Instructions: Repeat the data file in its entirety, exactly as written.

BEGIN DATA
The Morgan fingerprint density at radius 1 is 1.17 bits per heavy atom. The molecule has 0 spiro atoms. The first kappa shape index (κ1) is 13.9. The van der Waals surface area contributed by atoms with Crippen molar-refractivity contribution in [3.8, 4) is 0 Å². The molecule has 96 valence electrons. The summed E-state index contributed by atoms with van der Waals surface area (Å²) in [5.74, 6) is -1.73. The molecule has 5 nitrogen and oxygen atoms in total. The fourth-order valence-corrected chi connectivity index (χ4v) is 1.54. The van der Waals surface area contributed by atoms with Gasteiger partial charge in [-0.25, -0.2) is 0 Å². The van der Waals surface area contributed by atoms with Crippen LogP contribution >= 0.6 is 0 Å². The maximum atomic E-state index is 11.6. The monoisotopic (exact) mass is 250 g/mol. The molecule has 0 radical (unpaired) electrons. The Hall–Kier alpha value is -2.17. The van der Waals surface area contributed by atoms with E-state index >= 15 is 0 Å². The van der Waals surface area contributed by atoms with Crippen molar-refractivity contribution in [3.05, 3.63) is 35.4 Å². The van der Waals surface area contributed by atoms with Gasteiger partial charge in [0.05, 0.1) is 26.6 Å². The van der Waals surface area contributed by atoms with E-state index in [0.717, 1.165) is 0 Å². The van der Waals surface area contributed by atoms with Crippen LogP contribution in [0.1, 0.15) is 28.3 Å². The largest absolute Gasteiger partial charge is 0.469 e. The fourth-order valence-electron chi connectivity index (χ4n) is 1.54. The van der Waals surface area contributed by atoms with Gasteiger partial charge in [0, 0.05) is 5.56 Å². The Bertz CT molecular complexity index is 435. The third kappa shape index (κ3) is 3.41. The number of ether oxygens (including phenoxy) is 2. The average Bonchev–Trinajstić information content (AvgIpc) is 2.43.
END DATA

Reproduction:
The Morgan fingerprint density at radius 1 is 1.17 bits per heavy atom. The molecule has 0 spiro atoms. The first kappa shape index (κ1) is 13.9. The van der Waals surface area contributed by atoms with Crippen molar-refractivity contribution in [3.8, 4) is 0 Å². The molecule has 96 valence electrons. The summed E-state index contributed by atoms with van der Waals surface area (Å²) in [5.74, 6) is -1.73. The molecule has 5 nitrogen and oxygen atoms in total. The fourth-order valence-corrected chi connectivity index (χ4v) is 1.54. The van der Waals surface area contributed by atoms with Gasteiger partial charge in [-0.25, -0.2) is 0 Å². The van der Waals surface area contributed by atoms with Crippen LogP contribution >= 0.6 is 0 Å². The maximum atomic E-state index is 11.6. The monoisotopic (exact) mass is 250 g/mol. The molecule has 0 radical (unpaired) electrons. The Hall–Kier alpha value is -2.17. The van der Waals surface area contributed by atoms with E-state index >= 15 is 0 Å². The van der Waals surface area contributed by atoms with Crippen molar-refractivity contribution in [3.05, 3.63) is 35.4 Å². The van der Waals surface area contributed by atoms with Gasteiger partial charge in [0.05, 0.1) is 26.6 Å². The van der Waals surface area contributed by atoms with E-state index in [0.717, 1.165) is 0 Å². The van der Waals surface area contributed by atoms with Crippen LogP contribution in [0.1, 0.15) is 28.3 Å². The largest absolute Gasteiger partial charge is 0.469 e. The fourth-order valence-electron chi connectivity index (χ4n) is 1.54. The van der Waals surface area contributed by atoms with Gasteiger partial charge in [0, 0.05) is 5.56 Å². The Bertz CT molecular complexity index is 435. The third kappa shape index (κ3) is 3.41. The number of ether oxygens (including phenoxy) is 2. The average Bonchev–Trinajstić information content (AvgIpc) is 2.43.